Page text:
Publisher: Random House Australia
Source: Publisher (thanks!) & Bought
Genre: YA (14+) - Fantasy
Genre: YA (14+) - Fantasy
♪ Lenka - Trouble is a Friend ♪
Violence | Sexual Content | Profanity
Fairytales for Wilde Girls is described as a "deliciously dark bubblegum-gothic fairytale". In just one word I’d say that this book is, quite simply, magic.
Allyse Near’s debut novel follows the somewhat twisted and macabre everyday life of peculiar Isola Wilde. She converses with brother-princes that no one else can see; and death seems to follow her. She and her estranged father and manic-depressive mother live on the outskirts of society, right by Vivien’s Wood, where they have quite the reputation. New neighbours move in across the street who will each move Isola in their own way—but none more-so than “Edgar Allen Poe”, an unconventionally charming guy who is instantly taken by Isola’s unusual behaviour and wild locks. Isola’s newest haunt will not leave her alone, and the Woods are dying. She will have to trust her new friend, and rely on the loyalty of her seven brother-princes, if she wishes to have any hope of helping the ghost to move on.
I loved this book. And I wish I could just end my review there, but I won’t let myself because that would serve an injustice to Near. Fairytales for Wilde Girls is spectacularly bold in its delivery. There is not one dull moment. The writing is lush and descriptive, and it created such great mood to the story, adding tension and mystery throughout. Every sentence is just wonderfully constructed; Near is a mix tape, her lyrical prose simultaneously captivates and destroys. If this is just the beginning of what Near has to offer, I cannot wait to read more!
Perhaps a part of why this novel continued to captivate me was the pacing. It was just perfect. The first 150 pages: uniquely innovative; an introduction of the best kind. Near allows the reader to dip their toes in and gradually immerse themself into this world so removed from reality. The middle: a dizzying series of episodes that reveal more, while also somehow unearthing more mysteries along the way. The end: glorious and fantastical, wonderful, beautiful, heart-breaking, raw and true.
When I say “uniquely innovative”, I mean that Near actually presents her story and characters by implementing elements found in scripts for plays and fairytale books. It’s actually very fitting for the feel that she was trying to achieve. It’s also a pleasant surprise when you find that the novel you’re reading has ILLUSTRATIONS in it! (Extra points!)
I went into this book and didn’t expect such depth to the story. It was a real treat to get to the end and feel completely satisfied—the story felt like it had gone full-circle.
Another aspect that I really enjoyed was all the references and allusions to gothic stories and storytellers, as well as fairytales. I’m not a massive fairytale geek by any stretch, but reading this book made me want to explore and discover more of the origins and influence of every single tale that was mentioned in some way. This is definitely a must-read for fans of fairytales.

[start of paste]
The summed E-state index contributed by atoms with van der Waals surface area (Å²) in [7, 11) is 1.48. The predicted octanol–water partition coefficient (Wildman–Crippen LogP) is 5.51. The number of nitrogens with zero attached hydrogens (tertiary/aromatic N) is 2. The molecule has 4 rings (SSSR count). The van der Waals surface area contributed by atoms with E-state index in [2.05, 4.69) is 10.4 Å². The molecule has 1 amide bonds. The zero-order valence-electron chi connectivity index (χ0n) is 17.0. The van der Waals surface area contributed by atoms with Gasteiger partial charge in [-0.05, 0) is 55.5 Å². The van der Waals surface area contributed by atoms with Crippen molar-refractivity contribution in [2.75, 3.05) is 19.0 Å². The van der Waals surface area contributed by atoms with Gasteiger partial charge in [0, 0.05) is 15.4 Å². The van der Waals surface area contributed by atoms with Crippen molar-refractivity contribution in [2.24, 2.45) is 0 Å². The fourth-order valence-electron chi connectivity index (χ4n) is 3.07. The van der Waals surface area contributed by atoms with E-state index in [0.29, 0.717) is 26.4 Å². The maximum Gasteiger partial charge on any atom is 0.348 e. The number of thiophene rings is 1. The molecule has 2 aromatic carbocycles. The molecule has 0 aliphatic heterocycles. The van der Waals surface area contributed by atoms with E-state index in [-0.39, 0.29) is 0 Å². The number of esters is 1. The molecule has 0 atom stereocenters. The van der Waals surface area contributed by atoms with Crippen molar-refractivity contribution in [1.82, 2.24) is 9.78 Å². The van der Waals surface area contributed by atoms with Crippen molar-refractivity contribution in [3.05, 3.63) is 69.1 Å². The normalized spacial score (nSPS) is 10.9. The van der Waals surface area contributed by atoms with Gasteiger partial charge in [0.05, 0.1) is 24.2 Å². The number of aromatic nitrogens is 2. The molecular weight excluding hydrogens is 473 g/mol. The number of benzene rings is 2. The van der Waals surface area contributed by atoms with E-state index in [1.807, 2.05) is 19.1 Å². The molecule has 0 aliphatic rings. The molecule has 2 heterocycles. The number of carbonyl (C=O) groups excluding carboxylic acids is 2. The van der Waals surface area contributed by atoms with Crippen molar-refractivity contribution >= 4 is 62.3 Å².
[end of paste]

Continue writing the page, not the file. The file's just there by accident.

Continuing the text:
I didn’t even touch on the characters. We’re presented with a vast cast of characters that move in and out of the story—kind of like in a play—each providing their own quirks. I enjoyed getting to learn more about these characters and being introduced to more as the story progressed. No details here, but let’s just say there are mermaids, fairies, furies, ghosts, a regular guy whose (mis)fortune is his namesake, a surfer boyfriend and a rebellious Catholic school best friend. The actual characterisation and development of these characters felt lacking, but I got the notion that it was a very conscious decision by the author. When you take into consideration that this is a very fairytale-ish story, it seems justified.
First line: Once upon a time, Isola Wilde was watching late-night television with her eldest brother, Alejandro, when Channel 12 broadcast a live suicide.
Favourite (spoiler-free) quotes:
"'The only common factor between our hearts and our heads,' said Christobelle wisely before she sank away, 'is the first three letters.' (134)
"But if she [Isola] ever etched her thoughts into the sky, no-one in the world would look up. The more she wanted to tell people, the more they determined to look away. (166)
"They were a household of people, each living alone. (267)
"'I-I-Iso-' he muttered, his beady red eyes squinting with effort. 'Too hard. I call girl little fool.' (284)
(Note: this is a fan-trailer)
AUSTRALIA: A&R | Booktopia | The Nile
Thanks for the patience! It has taken me AGES to pump out a new review. I expected to write this one up about a month ago but exams, stressing out about the future and procrastination really got in the way. But anyway, you don't really want to know about that. I pre-ordered a copy of this lovely book when, unexpectedly, I was sent a copy for review! Which means I get to give one of YOU the extra copy. :)
- Aussie only!
- From 8th to 28th this month (July 2013)
- 1x reader will receive my once-read (but still in the condition in which it arrived) copy of FAIRYTALES FOR WILDE GIRLS + some swag ;)
- 18+ or permission from parent/guardians
- You do not have to be a follower to enter!
- To enter, either:
- Comment below and let me know what you expect to see in Fairytales for Wilde Girls, just by looking at the cover! (Include name/alias and some form of contact in case you win!), OR
- Tweet the giveaway (include @cc9309 Twitter handle so I can track your entry)
I have received this review copy in return for an honest review.